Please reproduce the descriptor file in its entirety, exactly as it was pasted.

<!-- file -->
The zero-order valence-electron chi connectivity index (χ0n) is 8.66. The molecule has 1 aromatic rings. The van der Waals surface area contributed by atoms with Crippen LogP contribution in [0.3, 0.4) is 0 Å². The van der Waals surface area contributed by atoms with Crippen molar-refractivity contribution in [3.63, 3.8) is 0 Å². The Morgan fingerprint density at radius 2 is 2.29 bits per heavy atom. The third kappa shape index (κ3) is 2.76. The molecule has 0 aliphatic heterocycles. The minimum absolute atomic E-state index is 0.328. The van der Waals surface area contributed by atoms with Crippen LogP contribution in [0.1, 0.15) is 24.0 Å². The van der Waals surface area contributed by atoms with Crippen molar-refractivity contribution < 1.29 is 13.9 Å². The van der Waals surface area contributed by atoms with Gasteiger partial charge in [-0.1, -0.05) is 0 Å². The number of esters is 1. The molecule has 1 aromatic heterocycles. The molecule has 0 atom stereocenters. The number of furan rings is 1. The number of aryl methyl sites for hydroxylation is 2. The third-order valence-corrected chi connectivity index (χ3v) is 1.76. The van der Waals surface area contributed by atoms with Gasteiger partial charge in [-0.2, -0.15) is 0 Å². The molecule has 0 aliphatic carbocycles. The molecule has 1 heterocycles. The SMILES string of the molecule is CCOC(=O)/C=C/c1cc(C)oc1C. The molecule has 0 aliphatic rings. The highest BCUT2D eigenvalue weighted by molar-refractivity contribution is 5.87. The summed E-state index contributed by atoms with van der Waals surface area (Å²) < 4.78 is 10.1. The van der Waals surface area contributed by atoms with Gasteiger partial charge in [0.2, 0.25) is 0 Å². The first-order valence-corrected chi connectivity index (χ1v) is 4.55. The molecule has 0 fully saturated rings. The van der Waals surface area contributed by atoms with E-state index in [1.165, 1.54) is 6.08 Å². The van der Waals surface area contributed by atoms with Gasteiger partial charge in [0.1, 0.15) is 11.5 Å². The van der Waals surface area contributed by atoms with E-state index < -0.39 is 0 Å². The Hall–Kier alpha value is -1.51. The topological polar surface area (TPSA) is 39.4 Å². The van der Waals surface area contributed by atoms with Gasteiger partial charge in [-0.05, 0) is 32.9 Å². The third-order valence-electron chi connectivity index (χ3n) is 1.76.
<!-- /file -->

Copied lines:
The zero-order valence-electron chi connectivity index (χ0n) is 8.66. The molecule has 1 aromatic rings. The van der Waals surface area contributed by atoms with Crippen LogP contribution in [0.3, 0.4) is 0 Å². The van der Waals surface area contributed by atoms with Crippen molar-refractivity contribution in [3.63, 3.8) is 0 Å². The Morgan fingerprint density at radius 2 is 2.29 bits per heavy atom. The third kappa shape index (κ3) is 2.76. The molecule has 0 aliphatic heterocycles. The minimum absolute atomic E-state index is 0.328. The van der Waals surface area contributed by atoms with Crippen LogP contribution in [0.1, 0.15) is 24.0 Å². The van der Waals surface area contributed by atoms with Crippen molar-refractivity contribution < 1.29 is 13.9 Å². The van der Waals surface area contributed by atoms with Gasteiger partial charge in [-0.1, -0.05) is 0 Å². The number of esters is 1. The molecule has 1 aromatic heterocycles. The molecule has 0 atom stereocenters. The number of furan rings is 1. The number of aryl methyl sites for hydroxylation is 2. The third-order valence-corrected chi connectivity index (χ3v) is 1.76. The van der Waals surface area contributed by atoms with Gasteiger partial charge in [-0.2, -0.15) is 0 Å². The molecule has 0 aliphatic carbocycles. The molecule has 1 heterocycles. The SMILES string of the molecule is CCOC(=O)/C=C/c1cc(C)oc1C. The molecule has 0 aliphatic rings. The highest BCUT2D eigenvalue weighted by molar-refractivity contribution is 5.87. The summed E-state index contributed by atoms with van der Waals surface area (Å²) < 4.78 is 10.1. The van der Waals surface area contributed by atoms with Gasteiger partial charge in [0.2, 0.25) is 0 Å². The first-order valence-corrected chi connectivity index (χ1v) is 4.55. The molecule has 0 fully saturated rings. The van der Waals surface area contributed by atoms with E-state index in [1.165, 1.54) is 6.08 Å². The van der Waals surface area contributed by atoms with Gasteiger partial charge in [0.1, 0.15) is 11.5 Å². The van der Waals surface area contributed by atoms with E-state index < -0.39 is 0 Å². The Hall–Kier alpha value is -1.51. The topological polar surface area (TPSA) is 39.4 Å². The van der Waals surface area contributed by atoms with Gasteiger partial charge in [-0.05, 0) is 32.9 Å². The third-order valence-electron chi connectivity index (χ3n) is 1.76.